The EU has three (and with Iceland, potentially four) Arctic Council states amongst its members and maintains close relations with Iceland and Norway through the European Economic Area. The changes to the climate in the Arctic or any possible accident happening in the area will thus have a direct and major impact on coastal regions in Europe and on its climate-dependent sectors such as agriculture, fisheries, renewable energy, tourism and transport. The EU has a responsibility to protect this area and to encourage its other Arctic partners to jointly safeguard such a fragile region.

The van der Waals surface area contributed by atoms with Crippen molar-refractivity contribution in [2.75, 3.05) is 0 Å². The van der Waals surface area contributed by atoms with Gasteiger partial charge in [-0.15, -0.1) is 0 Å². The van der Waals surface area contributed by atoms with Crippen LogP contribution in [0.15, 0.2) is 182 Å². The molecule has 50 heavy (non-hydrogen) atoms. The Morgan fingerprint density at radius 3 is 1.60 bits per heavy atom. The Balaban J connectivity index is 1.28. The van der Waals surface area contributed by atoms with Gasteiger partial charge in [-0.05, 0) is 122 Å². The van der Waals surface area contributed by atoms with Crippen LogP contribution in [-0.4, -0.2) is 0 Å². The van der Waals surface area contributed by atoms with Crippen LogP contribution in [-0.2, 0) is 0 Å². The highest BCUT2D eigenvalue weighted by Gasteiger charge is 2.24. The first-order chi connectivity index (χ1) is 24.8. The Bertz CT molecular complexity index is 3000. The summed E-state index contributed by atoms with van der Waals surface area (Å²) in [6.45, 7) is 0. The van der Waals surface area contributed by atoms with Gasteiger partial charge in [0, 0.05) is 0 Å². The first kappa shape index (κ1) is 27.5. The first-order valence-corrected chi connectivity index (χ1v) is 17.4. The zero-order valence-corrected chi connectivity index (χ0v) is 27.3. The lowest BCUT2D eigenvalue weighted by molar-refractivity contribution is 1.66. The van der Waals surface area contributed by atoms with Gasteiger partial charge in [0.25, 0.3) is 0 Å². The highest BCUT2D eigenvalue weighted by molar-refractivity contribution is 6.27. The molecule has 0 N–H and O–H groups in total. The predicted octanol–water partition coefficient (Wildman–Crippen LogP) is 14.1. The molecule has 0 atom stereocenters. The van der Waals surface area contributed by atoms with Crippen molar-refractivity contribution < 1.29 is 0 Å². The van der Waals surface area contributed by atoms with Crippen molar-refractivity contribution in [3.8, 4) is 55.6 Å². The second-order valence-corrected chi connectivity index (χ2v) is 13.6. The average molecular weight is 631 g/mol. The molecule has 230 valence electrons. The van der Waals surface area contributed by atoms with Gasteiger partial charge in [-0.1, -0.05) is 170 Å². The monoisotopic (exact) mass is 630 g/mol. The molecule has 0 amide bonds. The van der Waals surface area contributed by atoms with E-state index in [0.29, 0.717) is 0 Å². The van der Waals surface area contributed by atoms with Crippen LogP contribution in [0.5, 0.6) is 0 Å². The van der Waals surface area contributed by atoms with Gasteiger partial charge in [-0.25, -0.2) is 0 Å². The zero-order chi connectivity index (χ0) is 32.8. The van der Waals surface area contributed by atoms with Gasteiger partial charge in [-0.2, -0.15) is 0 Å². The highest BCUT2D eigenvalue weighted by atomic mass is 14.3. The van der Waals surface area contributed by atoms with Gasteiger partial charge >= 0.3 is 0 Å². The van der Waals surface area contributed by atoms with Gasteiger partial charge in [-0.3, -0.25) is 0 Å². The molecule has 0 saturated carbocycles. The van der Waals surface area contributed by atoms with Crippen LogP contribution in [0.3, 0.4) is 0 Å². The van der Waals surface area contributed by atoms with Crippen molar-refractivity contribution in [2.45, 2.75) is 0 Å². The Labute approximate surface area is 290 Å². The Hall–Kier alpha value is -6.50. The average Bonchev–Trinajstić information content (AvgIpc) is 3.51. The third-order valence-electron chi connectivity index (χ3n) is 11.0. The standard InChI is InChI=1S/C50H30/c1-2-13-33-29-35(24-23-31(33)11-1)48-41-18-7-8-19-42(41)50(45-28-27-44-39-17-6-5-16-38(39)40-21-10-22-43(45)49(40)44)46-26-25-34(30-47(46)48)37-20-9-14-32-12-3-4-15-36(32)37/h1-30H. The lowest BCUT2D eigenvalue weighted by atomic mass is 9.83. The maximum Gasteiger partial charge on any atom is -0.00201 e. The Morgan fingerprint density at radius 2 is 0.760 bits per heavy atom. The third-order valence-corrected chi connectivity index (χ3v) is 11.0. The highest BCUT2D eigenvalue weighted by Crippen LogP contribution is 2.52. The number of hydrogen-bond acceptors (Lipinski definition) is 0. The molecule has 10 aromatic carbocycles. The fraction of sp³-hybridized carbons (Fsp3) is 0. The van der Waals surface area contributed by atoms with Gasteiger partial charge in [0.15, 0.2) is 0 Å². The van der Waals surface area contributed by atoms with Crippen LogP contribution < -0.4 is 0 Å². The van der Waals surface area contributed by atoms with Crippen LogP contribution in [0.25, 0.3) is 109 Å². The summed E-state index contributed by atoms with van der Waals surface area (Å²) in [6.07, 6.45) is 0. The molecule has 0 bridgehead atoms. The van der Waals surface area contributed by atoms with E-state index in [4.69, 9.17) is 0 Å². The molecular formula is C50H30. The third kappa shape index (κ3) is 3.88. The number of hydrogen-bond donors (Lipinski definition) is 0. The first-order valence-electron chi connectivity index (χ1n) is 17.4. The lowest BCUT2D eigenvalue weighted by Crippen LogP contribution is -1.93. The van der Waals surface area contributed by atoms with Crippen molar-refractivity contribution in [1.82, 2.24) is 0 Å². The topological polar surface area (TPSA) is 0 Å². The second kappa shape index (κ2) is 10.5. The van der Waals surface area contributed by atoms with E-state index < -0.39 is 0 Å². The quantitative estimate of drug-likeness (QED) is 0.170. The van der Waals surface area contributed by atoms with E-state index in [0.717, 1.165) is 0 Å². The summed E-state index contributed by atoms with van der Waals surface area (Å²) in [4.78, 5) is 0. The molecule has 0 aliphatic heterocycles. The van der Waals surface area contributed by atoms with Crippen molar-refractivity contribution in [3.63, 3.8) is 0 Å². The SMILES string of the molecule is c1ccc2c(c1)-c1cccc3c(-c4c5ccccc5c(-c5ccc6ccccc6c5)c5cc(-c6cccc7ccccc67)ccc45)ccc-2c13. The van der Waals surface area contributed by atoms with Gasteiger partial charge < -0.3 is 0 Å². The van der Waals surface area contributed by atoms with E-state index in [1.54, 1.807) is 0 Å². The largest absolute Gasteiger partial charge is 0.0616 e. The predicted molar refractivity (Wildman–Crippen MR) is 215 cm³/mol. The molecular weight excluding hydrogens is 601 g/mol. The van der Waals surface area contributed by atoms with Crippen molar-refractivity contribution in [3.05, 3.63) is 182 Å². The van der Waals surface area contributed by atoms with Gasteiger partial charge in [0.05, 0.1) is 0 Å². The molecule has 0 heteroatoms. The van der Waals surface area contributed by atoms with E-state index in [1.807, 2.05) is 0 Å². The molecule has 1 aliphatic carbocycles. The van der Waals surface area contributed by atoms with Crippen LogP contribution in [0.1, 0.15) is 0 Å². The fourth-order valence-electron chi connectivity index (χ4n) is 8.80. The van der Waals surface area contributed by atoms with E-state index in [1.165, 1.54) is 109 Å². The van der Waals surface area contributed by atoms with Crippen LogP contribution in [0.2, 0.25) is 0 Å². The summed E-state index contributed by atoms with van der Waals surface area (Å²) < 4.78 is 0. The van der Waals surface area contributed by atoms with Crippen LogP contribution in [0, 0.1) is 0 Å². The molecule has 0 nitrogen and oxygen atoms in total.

Arctic ice is melting at an unprecedented rate. The disappearance of so much ice should be seen as a serious wake-up call for concrete action to protect our climate. It should not be seen as an opportunity for developping more exploitative businesses, which are - very ironically! - the direct reason why global warming is intensifying and thus the Arctic sea ice is melting.
Because tackling the melting of the Arctic is tackling climate change itself, protecting the Arctic is of extreme importance. Experts' warnings must be taken seriously by Europe and all politicians across the globe. Now is the time for encouraging new policies to curb fossil fuels and spuring on the development of renewable energy sources.